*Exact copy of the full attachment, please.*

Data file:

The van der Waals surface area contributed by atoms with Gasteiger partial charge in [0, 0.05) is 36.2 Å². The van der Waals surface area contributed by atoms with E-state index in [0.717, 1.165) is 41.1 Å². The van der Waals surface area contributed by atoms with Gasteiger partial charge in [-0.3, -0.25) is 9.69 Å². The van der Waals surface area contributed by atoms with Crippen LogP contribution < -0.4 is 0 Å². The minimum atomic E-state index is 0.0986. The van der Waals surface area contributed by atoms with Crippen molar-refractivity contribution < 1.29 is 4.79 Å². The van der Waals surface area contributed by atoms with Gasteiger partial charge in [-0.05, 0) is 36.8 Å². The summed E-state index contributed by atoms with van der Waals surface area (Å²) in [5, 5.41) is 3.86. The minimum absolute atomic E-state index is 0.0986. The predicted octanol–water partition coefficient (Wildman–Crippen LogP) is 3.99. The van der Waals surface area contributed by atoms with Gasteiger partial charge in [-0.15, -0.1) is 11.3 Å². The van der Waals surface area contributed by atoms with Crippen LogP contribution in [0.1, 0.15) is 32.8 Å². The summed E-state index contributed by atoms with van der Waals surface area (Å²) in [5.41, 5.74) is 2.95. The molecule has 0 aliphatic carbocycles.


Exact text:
The van der Waals surface area contributed by atoms with Gasteiger partial charge in [0, 0.05) is 36.2 Å². The van der Waals surface area contributed by atoms with E-state index in [0.717, 1.165) is 41.1 Å². The van der Waals surface area contributed by atoms with Gasteiger partial charge in [-0.3, -0.25) is 9.69 Å². The van der Waals surface area contributed by atoms with Crippen LogP contribution < -0.4 is 0 Å². The minimum atomic E-state index is 0.0986. The van der Waals surface area contributed by atoms with Crippen molar-refractivity contribution < 1.29 is 4.79 Å². The van der Waals surface area contributed by atoms with Gasteiger partial charge in [-0.05, 0) is 36.8 Å². The summed E-state index contributed by atoms with van der Waals surface area (Å²) in [5, 5.41) is 3.86. The minimum absolute atomic E-state index is 0.0986. The predicted octanol–water partition coefficient (Wildman–Crippen LogP) is 3.99. The van der Waals surface area contributed by atoms with Gasteiger partial charge in [-0.15, -0.1) is 11.3 Å². The van der Waals surface area contributed by atoms with Crippen LogP contribution in [0.1, 0.15) is 32.8 Å². The summed E-state index contributed by atoms with van der Waals surface area (Å²) in [5.41, 5.74) is 2.95. The molecule has 0 aliphatic carbocycles.